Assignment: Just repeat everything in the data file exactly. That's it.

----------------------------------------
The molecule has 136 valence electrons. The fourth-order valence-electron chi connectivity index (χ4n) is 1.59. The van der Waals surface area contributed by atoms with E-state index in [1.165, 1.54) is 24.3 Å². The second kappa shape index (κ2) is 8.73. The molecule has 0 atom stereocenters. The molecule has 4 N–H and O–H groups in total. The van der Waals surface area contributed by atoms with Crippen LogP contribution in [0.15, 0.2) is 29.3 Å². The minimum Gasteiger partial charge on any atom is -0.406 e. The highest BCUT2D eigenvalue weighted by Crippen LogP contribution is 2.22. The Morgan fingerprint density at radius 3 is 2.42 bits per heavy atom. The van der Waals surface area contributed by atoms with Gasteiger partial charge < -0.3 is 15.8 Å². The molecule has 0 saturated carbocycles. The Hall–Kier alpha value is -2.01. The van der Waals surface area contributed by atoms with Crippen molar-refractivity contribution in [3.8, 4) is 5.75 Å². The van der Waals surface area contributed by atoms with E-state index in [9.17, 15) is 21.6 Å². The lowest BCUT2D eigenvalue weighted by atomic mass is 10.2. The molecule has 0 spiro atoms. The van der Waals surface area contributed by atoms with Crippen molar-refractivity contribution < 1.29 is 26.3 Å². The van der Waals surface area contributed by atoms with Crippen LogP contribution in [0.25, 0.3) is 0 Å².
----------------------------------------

The molecule has 136 valence electrons. The fourth-order valence-electron chi connectivity index (χ4n) is 1.59. The van der Waals surface area contributed by atoms with E-state index in [1.165, 1.54) is 24.3 Å². The second kappa shape index (κ2) is 8.73. The molecule has 0 atom stereocenters. The molecule has 4 N–H and O–H groups in total. The van der Waals surface area contributed by atoms with Crippen LogP contribution in [0.15, 0.2) is 29.3 Å². The minimum Gasteiger partial charge on any atom is -0.406 e. The highest BCUT2D eigenvalue weighted by Crippen LogP contribution is 2.22. The Morgan fingerprint density at radius 3 is 2.42 bits per heavy atom. The van der Waals surface area contributed by atoms with Gasteiger partial charge < -0.3 is 15.8 Å². The molecule has 0 saturated carbocycles. The Hall–Kier alpha value is -2.01. The van der Waals surface area contributed by atoms with Crippen molar-refractivity contribution in [3.8, 4) is 5.75 Å². The van der Waals surface area contributed by atoms with E-state index in [9.17, 15) is 21.6 Å². The lowest BCUT2D eigenvalue weighted by atomic mass is 10.2. The molecule has 0 spiro atoms. The van der Waals surface area contributed by atoms with Crippen molar-refractivity contribution < 1.29 is 26.3 Å². The van der Waals surface area contributed by atoms with Crippen LogP contribution in [0.25, 0.3) is 0 Å².